The goal of the work at Yerkes is to find a medication that could be given to the animal to prevent the dopamine levels from increasing during that first critical 15 minutes. If a medication could do that, it may prevent the strong desire for cocaine experienced by most drug addicts when they get out of a treatment clinic and return to the same neighborhood and friends that were very much a part of their drug experience. Without such medication, says Dr. Howell, "drug abstinence is much more difficult for these addicts once they return home." It's like trying to avoid temptation while living in the constant presence of the white light.
Why does dopamine increase even in the absence of cocaine? Since the dopamine transporter is not being blocked, there must be something else activating the neurotransmitter, upstream of the transporter. Dr. Howell's next step is to determine what influences dopamine activity in the brain under normal circumstances. This could provide a brand new target for treatment medications, rather than those currently used, which attempt to block the action of cocaine. But blocking its action still doesn't stop the craving for the drug. Those medications only work once cocaine has been ingested, which is rarely the most effective strategy with a population of drug abusers. "We want to find something so people won't even want to use it in the first place," says Howell.
Dr. Howell believes a potential new target for curbing drug abuse may be the next port of call upstream of the dopamine transporter -- the serotonin system. Scientists already know that the neurotransmitter serotonin somehow regulates dopamine. Prozac (fluoxotine), for instance, works by elevating serotonin and is clinically effective in treating depression. Dr. Howell plans to to test his monkeys with a pre-treatment of Prozac and related drugs that block the serotonin transporter, to see if the initial rise in dopamine in the self-administration task can be blunted. After that, he'll attempt to identify the specific serotonin receptor subtypes that are involved and their functions.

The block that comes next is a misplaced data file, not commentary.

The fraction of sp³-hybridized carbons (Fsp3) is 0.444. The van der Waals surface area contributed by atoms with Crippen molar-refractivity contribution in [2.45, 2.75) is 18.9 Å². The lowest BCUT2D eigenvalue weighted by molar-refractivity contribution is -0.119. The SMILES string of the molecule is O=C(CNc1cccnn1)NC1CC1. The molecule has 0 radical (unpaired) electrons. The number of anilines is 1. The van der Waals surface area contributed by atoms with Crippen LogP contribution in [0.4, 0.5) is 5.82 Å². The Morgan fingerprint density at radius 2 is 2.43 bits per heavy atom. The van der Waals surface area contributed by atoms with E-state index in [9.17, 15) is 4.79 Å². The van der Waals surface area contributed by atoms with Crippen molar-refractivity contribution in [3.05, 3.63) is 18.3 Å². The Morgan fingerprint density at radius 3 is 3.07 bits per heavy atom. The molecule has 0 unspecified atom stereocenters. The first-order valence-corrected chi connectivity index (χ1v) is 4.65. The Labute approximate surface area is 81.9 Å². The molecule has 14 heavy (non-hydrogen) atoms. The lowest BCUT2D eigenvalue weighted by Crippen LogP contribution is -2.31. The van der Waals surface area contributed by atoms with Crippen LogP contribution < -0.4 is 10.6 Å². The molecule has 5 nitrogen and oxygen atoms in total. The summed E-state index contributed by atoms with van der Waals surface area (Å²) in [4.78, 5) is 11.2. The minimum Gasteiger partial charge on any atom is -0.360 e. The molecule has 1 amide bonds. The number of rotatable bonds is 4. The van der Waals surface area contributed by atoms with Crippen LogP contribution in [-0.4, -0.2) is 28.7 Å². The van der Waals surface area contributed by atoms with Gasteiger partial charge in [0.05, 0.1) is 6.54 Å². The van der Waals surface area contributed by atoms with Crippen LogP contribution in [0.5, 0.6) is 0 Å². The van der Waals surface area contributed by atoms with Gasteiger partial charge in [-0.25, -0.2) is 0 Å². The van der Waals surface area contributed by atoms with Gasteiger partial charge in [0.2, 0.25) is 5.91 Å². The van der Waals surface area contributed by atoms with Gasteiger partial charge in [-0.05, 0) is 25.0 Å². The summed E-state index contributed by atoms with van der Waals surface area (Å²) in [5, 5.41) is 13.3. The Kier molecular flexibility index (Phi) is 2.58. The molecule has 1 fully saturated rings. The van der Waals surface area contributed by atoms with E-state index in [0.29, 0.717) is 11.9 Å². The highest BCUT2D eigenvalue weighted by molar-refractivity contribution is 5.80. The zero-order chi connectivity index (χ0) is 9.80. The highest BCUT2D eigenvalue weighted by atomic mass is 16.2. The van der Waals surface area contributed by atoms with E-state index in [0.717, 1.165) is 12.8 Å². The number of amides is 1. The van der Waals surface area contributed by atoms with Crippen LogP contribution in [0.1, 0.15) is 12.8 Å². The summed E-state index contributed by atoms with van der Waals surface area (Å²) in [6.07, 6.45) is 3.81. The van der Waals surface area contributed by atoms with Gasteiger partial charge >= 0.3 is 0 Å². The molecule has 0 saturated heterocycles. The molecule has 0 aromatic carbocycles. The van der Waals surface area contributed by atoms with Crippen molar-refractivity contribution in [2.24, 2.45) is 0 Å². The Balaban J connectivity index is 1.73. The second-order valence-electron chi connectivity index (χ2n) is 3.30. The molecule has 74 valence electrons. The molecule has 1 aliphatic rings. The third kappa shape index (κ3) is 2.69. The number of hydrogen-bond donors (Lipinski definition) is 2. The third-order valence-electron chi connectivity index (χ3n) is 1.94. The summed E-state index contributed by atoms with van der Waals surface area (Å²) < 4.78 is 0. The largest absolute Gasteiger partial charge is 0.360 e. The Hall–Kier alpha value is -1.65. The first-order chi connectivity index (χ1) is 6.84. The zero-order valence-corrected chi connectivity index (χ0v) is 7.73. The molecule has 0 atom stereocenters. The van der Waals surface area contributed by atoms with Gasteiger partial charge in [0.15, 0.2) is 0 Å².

As a complement to looking at specific neurotransmitters in a certain region of the brain, Dr. Howell is also looking at the brain as a whole using PET imaging. PET measures the pattern of blood flow in the brain, indicating which parts of the brain are being activated for any given task. In another first, Dr. Howell has trained monkeys to perform drug self-administration while they are being imaged in a PET scanner. "No one has ever tried to train monkeys for this before, because they thought it was too difficult," says Howell. "But we thought it was important to do the images in awake animals. Drugs in an anesthesized brain act differently than in an awake brain." Also, voluntary self-administration of a drug can have markedly different neurochemical effects compared to passive drug administration.
The PET images are just beginning to be analyzed and Dr. Howell is optimistic about the information that can be gleaned. "We have two systems working together beautifully which we'll overlap to give a whole picture of the brain. This will help us map out which basic systems in the brain respond to psychostimulant drugs, to enable development of medications," says Dr. Howell. One can also use PET imaging to identify long-term changes in brain function due to chronic drug use in humans. Also, having unstressed, awake monkeys trained to perform motor tasks while being scanned will be extremely useful for a host of other fields, including Parkinson's disease studies.
The study is being funded by grants from the National Drug Abuse at the National Institutes of Health.
The Yerkes Regional Primate Research Center is the oldest scientific institution dedicated to primate research. Its programs cover a wide range of biomedical and behavioral sciences.